A trip to New York may seem daunting when you have children. The sheer scale of the Big Apple can feel overwhelming when you first sit down to start planning your trip. But it’s all manageable, with a bit of organisation, and there’s no reason why kids can’t enjoy the city as much as the adults in your group. Helen took her family to New York for Christmas, and has some tips for getting the most out of New York when you have children.
Family trip to New York Itinerary
First of all, you need to think about where you will stay. We booked a mid-town hotel, knowing that we’d want to be central and do some walking, but wherever you stay, it’s always easy to flag down a cab to your next destination, and travelling in a big yellow taxi is an essential part of the experience. I’ve broken down our itinerary to maximise what you can cover in the least amount of time, so you’ll go home feeling like you’ve really done a good chunk of New York.
Day 1: Essential Sights of New York
- Walk out for an early breakfast at Urbanspace Vanderbilt on East 45th Street. A deli-market food service venue, Urbanspace has pretty much anything you could want for breakfast, from delicious power smoothies to giant doughnuts and fabulous coffee. Grab something to go, or take a seat on one of the benches for a brilliant foodie start to your holiday.
- Continue your walk down to the Empire State Building and take the lifts straight up to the observation deck for your first glimpse of that iconic New York skyline. Getting there early means minimal queues, but if you have a CityPASS you’ll bypass the ticket desk and be on top of the world in minutes.
- When you’ve had enough of the view (could you ever?!) head west along W 34th Street towards Macy’s, with a spot of window shopping along the way. Macy’s is one of the three New York City stores you have to say you’ve seen, even if you don’t go inside. The window displays are spectacular – when we were there they’d really gone to town for Christmas, and we were able to play a pinball machine inside the window using controls outside! Genius.
- Next, walk up 6th Avenue to Bryant Park. At Christmas this small green space is definitely the best place to ice-skate (the rink at the Rockefeller Centre is traditional, but it’s just too busy to be fun. But throughout the year you’ll find various mellow things to do there, including a traditional carousel, petanque and table-tennis. By now you’ll be hungry again, and you’ll find a delicious bakery, waffle kiosk and café, as well as the lovely Bryant Park Grill, if you’re in the mood for something more formal.
- By now you’re probably going to feel shattered, so it’s a good time to head back to your hotel for a couple of hours. But it’s worth a quick trip out once the light goes to take in the sheer cacophony of colour in Times Square. This gaudy, and completely crazy section of the city isn’t somewhere you’ll want to spend a lot of time with young children, but you do have to see it to believe it. If you have a teenaged girl, be prepared to spend lots of time in make-up heaven, Sephora. Have dinner at Junior’s Cheesecake – think awesome burgers and more cheesecake flavours than anyone could ever sample. Share – the portions are huge!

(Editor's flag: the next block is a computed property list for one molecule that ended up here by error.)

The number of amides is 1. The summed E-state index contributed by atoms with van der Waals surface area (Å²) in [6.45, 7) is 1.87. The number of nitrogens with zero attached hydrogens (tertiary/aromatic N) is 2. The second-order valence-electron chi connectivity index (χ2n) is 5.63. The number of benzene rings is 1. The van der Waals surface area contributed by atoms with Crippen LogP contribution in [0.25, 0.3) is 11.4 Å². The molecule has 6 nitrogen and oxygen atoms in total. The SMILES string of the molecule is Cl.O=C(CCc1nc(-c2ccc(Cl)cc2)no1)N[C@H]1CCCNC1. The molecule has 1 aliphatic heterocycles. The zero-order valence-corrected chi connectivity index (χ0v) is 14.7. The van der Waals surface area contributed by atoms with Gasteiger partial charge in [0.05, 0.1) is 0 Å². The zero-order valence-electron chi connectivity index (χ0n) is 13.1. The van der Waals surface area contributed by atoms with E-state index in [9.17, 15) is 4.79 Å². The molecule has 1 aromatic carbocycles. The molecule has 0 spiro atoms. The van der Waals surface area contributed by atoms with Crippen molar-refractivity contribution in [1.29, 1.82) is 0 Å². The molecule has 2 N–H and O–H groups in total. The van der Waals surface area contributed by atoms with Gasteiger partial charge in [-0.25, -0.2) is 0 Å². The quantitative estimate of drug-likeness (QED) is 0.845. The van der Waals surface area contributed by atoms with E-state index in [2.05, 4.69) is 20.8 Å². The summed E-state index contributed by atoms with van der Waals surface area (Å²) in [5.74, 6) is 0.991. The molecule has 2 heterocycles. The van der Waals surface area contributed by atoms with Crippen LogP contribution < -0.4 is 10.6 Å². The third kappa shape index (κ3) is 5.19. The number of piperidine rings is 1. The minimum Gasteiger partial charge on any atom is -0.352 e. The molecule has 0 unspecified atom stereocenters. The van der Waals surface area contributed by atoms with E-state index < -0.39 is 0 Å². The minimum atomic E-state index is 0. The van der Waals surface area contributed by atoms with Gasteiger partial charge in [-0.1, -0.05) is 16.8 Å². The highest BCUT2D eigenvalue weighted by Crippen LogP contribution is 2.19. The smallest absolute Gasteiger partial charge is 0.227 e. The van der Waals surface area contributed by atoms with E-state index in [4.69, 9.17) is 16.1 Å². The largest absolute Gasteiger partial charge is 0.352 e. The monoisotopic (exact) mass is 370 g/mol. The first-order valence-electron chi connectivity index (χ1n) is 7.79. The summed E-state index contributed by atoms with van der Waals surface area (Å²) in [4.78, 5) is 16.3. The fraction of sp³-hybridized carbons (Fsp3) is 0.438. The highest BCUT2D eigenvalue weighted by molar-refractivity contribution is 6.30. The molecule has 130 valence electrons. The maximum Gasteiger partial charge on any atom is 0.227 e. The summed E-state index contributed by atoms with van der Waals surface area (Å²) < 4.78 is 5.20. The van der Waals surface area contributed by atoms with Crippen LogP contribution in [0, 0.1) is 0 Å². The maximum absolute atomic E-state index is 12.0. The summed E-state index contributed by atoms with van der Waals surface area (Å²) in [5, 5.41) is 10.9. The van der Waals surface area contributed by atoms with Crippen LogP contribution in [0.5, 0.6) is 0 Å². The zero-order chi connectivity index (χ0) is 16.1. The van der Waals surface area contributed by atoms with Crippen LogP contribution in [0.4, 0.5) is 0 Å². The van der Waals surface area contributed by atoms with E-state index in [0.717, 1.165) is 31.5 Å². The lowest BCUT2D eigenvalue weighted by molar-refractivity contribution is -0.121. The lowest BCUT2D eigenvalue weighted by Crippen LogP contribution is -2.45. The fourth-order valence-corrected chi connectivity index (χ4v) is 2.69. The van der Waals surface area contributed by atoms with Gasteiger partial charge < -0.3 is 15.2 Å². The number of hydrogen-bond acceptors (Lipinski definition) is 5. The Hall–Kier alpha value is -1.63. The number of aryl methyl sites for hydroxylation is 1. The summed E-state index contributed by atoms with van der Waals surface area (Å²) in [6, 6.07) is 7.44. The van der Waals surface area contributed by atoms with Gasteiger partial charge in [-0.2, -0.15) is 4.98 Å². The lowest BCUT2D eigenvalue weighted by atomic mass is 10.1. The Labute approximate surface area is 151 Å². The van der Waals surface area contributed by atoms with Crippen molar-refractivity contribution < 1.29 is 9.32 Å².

Day 2: Liberty Island and the Statue of Liberty
- Today is a good time to head out of the city for some culture and green space, so plan to spend most of your time on Liberty and Ellis islands, courtesy of Statue Cruises. You can see the statue from most of the boat cruises, including the Circle Line tours, however, the only way to set foot on the island is via Statue Cruises. Departing from Battery Park in the financial district of the city, the boat tour takes you first to Liberty Island, where you can take an audio tour of the statue and surrounding area (child and adult versions available – we always take the child recording, it’s much more fun!). The queues are long, and ticket numbers are limited, so this is definitely one to book in advance. For families with older children, you can also book to climb up inside the statue to the crown, which is so much fun, and well worth doing. Again, tickets are limited, and there is a specific booking window, so stay on top of the website for ticket releases. Be prepared also for stringent security checks (airport style), and a limit on how much you can carry for the day. Although buggies and strollers are accommodated, you’ll need to leave bulky items in lockers once inside the statue museum.
- Once you’re finished with the statue, hop back on the boat to transfer to Ellis island, home of the Immigration museum, which is a fascinating look at the history of migrants arriving into New York for the first time. You can buy a pretzel on the boat to keep you going (they’re giant – you won’t be hungry).
- Head back over the mainland, where – if you have the energy, and slightly older children – it’s worth taking the short walk to the 9/11 Memorial. You don’t need to visit the museum, simply spending a few quiet moments taking in the monuments is all you need to get a sense of the enormity of what happened here. My children are 9 and 12, so they were able to understand and appreciate its importance.